CEO 88-12 -- February 4, 1988
CONFLICT OF INTEREST
FORMER STATE UNIVERSITY EMPLOYEE'S CORPORATION
CONTRACTING WITH UNIVERSITY TO PROVIDE FOR
ADMINISTRATION OF STATEWIDE TESTING PROGRAM
To: Ms. Barbara C. Wingo, Associate General Counsel, University of Florida, Gainesville
No prohibited conflict of interest would be created were the former associate director for test administration at a state university to contract with that university to provide for the administration of a statewide testing program. Under the circumstances presented, neither subsection (3) nor subsection (4) of Section 112.3185, Florida Statutes, would be violated, as no such contract existed while the employee was employed by the university, and he provided no recommendations or advice concerning such a contract. Section 112.3185(5), Florida Statutes, also would not be violated as a material term of the contract constitutes payment to personnel, and the remaining amount of money to be paid under the contract does not exceed the former employee's salary at the University. CEO 86-69 is referenced.
Would a prohibited conflict of interest be created were the former associate director for test administration at a state university to contract with the university through a corporation of which he is president to recruit, hire, and pay testing center personnel to administer a statewide testing program, when the former employee's duties included overall supervision of this program?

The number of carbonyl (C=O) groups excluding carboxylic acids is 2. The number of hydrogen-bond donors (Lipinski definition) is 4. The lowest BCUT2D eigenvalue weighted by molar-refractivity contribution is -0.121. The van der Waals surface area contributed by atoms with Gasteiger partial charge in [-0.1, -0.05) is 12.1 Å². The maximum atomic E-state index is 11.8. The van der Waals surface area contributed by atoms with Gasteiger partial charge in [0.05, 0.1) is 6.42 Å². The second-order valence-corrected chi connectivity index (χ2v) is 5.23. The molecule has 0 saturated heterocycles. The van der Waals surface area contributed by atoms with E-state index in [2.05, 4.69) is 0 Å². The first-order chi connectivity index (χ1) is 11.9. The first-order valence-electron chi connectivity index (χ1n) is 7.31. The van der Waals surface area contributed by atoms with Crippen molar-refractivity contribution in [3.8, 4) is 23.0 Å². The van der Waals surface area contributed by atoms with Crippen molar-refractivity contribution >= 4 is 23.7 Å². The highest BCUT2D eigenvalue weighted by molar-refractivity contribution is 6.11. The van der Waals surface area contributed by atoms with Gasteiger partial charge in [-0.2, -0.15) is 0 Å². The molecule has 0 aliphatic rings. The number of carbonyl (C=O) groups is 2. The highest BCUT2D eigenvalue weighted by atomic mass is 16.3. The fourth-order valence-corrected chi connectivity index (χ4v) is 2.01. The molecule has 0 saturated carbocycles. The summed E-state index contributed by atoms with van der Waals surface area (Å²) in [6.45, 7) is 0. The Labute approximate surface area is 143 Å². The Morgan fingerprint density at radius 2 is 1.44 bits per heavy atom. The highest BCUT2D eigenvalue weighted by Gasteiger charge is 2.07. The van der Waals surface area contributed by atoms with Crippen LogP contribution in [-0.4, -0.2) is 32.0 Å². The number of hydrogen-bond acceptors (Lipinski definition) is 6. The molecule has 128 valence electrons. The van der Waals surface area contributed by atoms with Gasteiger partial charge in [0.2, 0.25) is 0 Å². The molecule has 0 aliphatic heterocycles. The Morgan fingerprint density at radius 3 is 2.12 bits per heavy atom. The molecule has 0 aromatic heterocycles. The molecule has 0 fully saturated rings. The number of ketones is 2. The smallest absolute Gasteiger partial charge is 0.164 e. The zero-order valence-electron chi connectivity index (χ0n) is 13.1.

Under the circumstances presented, your question is answered in the negative.
In your letter of inquiry and telephone conversations with our staff you have advised that Mr. Richard Feinberg recently retired from the University of Florida as the Associate Director for Test Administration. In this position he was responsible for managing the centralized University testing service and the distribution and return of secure test materials for three large statewide testing programs: the Statewide Student Assessment Test (SSAT), the College Level Academic Skills Test (CLAST), and the Florida Teacher Certification Examination (FTCE). His duties also included the statewide test administration of CLAST and the supervision of 19 test administration centers for the FTCE.
The former employee's duties with regard to the FTCE included designing operating and test security procedures, monitoring test center operations, recruiting test center supervisors, training test center personnel, and investigating any irregularities in testing procedures. The only contracts involved in this process were approximately 700 OPS (other personal services temporary employment) contracts for test center personnel. The former employee had general oversight over these contracts but did not set their terms. He signed the contracts as the "Agreement Negotiator (individual initiating agreement)." The University did not contract with any person or entity to recruit, hire, or pay test center personnel for the FTCE.
The University currently intends to enter into a contract with an individual or entity to recruit, hire, and pay test center personnel for the FTCE. You question whether a prohibited conflict of interest would be created under Section 112.3185, Florida Statutes, were the University to contract with the corporation of which the former employee is president to provide these services.
The Code of Ethics for Public Officers and Employees provides in relevant part: